An argument from uniqueness - this argument received one of its most famous versions in Hume's Dialogues Concerning Natural Religion. According to this argument, the project of theistic natural theology cannot get off the ground because there is no framework in which we can test the plausibility of theism over against its alternatives. In the Dialogues, Hume reasons that we may well reach conclusions about the cause of some object, such as a house, because we have seen many houses built in the past. But when it comes to the cosmos itself, we have no reference point by which to weigh alternative hypotheses.
But how this [design] argument can have place, where the objects, as in the present case, are single, individual, without parallel or specific resemblance, may be difficult to explain. And will any man tell me with a serious countenance, that an orderly universe must arise from some thought and art, like the human; because we have experience of it? To ascertain this reasoning, it were requisite, that we had experience of the origin of worlds; and it is not sufficient surely, that we have seen ships and cities arise from human art and contrivance. (Hume 1988, p. 21)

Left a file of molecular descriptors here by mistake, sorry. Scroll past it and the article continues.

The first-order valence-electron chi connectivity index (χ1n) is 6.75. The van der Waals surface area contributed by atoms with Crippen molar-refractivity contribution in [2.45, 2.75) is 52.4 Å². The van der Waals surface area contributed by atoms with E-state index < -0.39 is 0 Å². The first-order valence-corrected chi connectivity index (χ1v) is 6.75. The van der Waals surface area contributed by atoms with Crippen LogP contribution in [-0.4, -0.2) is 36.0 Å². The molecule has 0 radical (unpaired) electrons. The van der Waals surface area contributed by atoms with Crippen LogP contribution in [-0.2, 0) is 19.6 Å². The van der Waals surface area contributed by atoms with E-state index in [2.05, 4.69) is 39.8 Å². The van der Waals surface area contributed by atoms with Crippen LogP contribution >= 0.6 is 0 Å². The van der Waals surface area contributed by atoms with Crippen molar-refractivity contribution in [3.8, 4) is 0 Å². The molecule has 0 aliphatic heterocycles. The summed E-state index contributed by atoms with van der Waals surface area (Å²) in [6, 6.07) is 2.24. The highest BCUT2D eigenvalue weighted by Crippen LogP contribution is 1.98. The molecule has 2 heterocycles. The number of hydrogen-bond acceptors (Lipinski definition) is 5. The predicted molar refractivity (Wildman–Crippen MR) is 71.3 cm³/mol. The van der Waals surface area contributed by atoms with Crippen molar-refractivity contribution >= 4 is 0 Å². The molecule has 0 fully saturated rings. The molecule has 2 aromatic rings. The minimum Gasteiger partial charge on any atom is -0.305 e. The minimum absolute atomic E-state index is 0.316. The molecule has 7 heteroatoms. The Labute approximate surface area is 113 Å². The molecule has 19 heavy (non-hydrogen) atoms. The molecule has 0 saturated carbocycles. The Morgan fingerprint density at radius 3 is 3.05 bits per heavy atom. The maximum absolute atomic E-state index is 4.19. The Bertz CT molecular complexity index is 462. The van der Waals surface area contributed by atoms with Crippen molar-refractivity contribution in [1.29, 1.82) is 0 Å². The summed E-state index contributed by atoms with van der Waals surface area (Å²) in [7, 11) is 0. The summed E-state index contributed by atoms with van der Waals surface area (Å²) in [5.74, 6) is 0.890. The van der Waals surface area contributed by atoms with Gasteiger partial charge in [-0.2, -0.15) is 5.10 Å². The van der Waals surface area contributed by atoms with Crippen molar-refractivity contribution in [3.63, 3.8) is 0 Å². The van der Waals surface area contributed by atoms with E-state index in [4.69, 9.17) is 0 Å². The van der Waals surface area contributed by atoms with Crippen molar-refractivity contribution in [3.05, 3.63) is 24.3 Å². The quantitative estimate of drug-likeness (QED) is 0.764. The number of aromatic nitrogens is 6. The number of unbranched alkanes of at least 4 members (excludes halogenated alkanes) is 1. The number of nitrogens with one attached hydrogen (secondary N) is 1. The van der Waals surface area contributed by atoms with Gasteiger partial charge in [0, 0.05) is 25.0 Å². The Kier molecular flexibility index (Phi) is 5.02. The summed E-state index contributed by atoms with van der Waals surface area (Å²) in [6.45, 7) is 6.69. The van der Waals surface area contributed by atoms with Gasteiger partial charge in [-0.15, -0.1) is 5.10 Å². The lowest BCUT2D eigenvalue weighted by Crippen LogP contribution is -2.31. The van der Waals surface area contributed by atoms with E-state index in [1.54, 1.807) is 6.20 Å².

According to Hume, when we compare the cosmos itself to human artifacts and speculate about whether the cosmos resembles an artifact, we are simply moving from what we are familiar with in a commonsense context to form an analogy that is far beyond what we can properly evaluate.
If we see a house, . . . we conclude, with the greatest certainty, that it had an architect or builder; because this is precisely that species of effect, which we have experienced to proceed from that species of cause. But surely you will not affirm, that the universe bears such a resemblance to a house, that we can with the same certainty infer a similar cause, or that the analogy is here entire and perfect. The dissimilitude is so striking, that the utmost you can here pretend to is a guess, a conjecture, a presumption concerning a similar cause. (Hume 1988, p. 16)
This line of reasoning is used by Hume to undermine an argument from design.
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